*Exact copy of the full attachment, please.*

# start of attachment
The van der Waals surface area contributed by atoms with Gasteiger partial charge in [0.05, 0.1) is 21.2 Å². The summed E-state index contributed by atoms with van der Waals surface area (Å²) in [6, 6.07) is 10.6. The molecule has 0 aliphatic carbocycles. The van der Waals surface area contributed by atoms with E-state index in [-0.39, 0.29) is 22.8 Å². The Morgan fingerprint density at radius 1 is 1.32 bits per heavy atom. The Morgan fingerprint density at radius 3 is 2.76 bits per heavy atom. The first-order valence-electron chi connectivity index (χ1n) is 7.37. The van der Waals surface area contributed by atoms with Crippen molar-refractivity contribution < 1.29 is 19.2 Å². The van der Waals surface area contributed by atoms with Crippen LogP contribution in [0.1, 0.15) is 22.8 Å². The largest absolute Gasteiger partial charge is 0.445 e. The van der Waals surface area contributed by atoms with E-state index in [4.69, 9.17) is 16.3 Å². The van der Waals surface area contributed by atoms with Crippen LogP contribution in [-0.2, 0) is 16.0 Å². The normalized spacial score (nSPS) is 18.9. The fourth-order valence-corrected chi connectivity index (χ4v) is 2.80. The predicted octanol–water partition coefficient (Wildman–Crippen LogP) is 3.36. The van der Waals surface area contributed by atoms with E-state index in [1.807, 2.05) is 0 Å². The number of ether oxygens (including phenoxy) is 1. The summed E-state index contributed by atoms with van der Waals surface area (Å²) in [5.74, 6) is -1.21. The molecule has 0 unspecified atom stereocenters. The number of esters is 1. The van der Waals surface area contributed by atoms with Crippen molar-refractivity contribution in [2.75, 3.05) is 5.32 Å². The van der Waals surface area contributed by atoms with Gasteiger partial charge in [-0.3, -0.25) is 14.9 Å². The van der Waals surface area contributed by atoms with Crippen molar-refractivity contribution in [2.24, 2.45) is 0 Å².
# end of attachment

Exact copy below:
The van der Waals surface area contributed by atoms with Gasteiger partial charge in [0.05, 0.1) is 21.2 Å². The summed E-state index contributed by atoms with van der Waals surface area (Å²) in [6, 6.07) is 10.6. The molecule has 0 aliphatic carbocycles. The van der Waals surface area contributed by atoms with E-state index in [-0.39, 0.29) is 22.8 Å². The Morgan fingerprint density at radius 1 is 1.32 bits per heavy atom. The Morgan fingerprint density at radius 3 is 2.76 bits per heavy atom. The first-order valence-electron chi connectivity index (χ1n) is 7.37. The van der Waals surface area contributed by atoms with Crippen molar-refractivity contribution < 1.29 is 19.2 Å². The van der Waals surface area contributed by atoms with Crippen LogP contribution in [0.1, 0.15) is 22.8 Å². The largest absolute Gasteiger partial charge is 0.445 e. The van der Waals surface area contributed by atoms with E-state index in [4.69, 9.17) is 16.3 Å². The van der Waals surface area contributed by atoms with Crippen LogP contribution in [-0.2, 0) is 16.0 Å². The normalized spacial score (nSPS) is 18.9. The fourth-order valence-corrected chi connectivity index (χ4v) is 2.80. The predicted octanol–water partition coefficient (Wildman–Crippen LogP) is 3.36. The van der Waals surface area contributed by atoms with E-state index in [1.807, 2.05) is 0 Å². The number of ether oxygens (including phenoxy) is 1. The summed E-state index contributed by atoms with van der Waals surface area (Å²) in [5.74, 6) is -1.21. The molecule has 0 unspecified atom stereocenters. The number of esters is 1. The van der Waals surface area contributed by atoms with Crippen molar-refractivity contribution in [2.75, 3.05) is 5.32 Å². The van der Waals surface area contributed by atoms with Gasteiger partial charge in [-0.3, -0.25) is 14.9 Å². The van der Waals surface area contributed by atoms with Crippen molar-refractivity contribution in [2.24, 2.45) is 0 Å².